While pharmaceutical companies based in western nations are complaining about the conditions and products being produced at Indian drug companies, investors are still interested. Western based drug producers have claimed that India's lax laws regarding drug production, safety, and intellectual property create an environment that is detrimental to business. In the past few months, US regulators have stepped in, starting an investigation into India's relationship with its pharmaceutical industry.
The lobby group for Indian drug makers is the Indian Pharmaceutical Alliance (IPA). The IPA has denied claims that India's products are inferior, or that Indian intellectual property rights are bad for business. Dilip G. Shah, the IPA's secretary general, said that a new intellectual property law in 2005 helped spur investment in Indian firms. “The obvious corollary is that these investments have been made because global pharmaceutical companies and others believe that the business environment in India is positive overall,” said Shah.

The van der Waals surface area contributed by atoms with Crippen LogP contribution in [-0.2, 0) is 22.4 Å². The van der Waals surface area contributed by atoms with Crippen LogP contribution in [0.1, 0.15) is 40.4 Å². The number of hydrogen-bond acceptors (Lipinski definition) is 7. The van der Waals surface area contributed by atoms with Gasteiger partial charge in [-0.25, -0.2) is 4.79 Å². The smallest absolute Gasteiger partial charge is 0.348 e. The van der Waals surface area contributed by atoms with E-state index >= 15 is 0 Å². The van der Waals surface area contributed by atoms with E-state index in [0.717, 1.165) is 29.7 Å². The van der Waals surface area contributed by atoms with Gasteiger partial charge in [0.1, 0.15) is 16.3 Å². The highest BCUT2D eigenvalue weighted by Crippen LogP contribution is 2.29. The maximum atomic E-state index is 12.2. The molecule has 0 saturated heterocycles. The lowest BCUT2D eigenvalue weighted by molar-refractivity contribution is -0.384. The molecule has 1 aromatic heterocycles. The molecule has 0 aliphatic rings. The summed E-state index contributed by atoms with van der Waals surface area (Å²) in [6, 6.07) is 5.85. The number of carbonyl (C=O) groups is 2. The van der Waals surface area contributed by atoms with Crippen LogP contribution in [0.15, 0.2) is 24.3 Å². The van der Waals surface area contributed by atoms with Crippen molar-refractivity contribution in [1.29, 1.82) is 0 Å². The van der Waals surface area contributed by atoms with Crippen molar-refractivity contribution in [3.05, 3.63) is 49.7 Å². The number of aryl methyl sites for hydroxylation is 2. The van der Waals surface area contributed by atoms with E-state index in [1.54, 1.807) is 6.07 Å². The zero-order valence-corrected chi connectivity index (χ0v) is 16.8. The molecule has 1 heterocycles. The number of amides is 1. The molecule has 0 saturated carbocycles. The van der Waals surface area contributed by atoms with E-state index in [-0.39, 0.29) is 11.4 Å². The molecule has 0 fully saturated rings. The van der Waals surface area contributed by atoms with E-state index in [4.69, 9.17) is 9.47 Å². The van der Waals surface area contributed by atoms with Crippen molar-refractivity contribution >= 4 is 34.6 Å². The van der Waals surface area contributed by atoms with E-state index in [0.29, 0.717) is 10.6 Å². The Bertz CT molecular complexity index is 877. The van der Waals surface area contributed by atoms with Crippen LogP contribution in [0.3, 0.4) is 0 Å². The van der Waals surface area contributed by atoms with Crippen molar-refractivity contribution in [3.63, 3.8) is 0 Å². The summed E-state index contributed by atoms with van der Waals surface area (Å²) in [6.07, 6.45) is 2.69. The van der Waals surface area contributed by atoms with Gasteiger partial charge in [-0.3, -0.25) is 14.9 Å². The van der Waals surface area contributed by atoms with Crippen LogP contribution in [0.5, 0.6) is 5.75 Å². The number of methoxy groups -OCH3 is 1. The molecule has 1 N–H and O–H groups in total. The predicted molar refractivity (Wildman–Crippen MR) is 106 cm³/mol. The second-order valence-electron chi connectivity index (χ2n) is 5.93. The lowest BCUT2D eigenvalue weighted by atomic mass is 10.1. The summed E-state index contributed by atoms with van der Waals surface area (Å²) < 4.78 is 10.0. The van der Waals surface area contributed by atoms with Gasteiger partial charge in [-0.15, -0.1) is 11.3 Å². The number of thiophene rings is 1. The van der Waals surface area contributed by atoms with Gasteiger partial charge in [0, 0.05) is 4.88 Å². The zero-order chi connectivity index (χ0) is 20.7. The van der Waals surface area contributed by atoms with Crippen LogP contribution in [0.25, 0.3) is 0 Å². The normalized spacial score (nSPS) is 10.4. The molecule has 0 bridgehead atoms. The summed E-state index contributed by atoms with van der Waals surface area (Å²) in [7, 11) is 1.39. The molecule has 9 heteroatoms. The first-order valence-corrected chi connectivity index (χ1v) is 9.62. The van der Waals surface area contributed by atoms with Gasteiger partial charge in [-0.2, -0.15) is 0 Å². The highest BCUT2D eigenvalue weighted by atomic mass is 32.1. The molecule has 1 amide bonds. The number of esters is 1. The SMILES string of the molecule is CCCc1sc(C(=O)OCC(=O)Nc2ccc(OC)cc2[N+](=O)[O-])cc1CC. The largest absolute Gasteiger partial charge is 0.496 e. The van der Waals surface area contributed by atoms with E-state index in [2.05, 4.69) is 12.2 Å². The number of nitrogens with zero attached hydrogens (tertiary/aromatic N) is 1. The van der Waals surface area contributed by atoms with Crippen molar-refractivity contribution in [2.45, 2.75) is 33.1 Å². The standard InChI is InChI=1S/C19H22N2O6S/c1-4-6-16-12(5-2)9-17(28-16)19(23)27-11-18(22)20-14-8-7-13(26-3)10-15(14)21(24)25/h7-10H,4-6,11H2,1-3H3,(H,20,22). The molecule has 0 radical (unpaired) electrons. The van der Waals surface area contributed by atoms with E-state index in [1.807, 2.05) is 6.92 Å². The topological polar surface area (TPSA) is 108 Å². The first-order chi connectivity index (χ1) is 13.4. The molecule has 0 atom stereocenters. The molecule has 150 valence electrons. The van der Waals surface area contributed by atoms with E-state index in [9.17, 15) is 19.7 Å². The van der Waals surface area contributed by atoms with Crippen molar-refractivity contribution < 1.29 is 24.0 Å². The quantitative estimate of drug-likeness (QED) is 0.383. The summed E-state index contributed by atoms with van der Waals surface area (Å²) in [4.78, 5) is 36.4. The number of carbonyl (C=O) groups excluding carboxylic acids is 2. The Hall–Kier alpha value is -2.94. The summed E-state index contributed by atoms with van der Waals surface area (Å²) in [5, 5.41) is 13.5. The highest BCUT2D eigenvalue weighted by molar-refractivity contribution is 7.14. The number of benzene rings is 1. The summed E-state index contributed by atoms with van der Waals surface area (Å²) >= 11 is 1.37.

Foreign investment has helped expand the Indian pharmaceutical industry, and industry experts believe that investment will continue for the foreseeable future. Even some multinational pharmaceutical companies are investing in India. GlaxoSmithKline raised its investment in its Indian unit earlier this year. The IPA points to investments such as the one made by GlaxoSmithKline as indicators that India is still ripe for pharmaceutical investment and economic development. Other recent investments in India include Mylan Inc. and Sanofi SA's acquisitions of Indian drug companies. Rajiv Malik told reporters that he believed India was a “global manufacturing hub” and that his company was “pursuing growth in the local market.”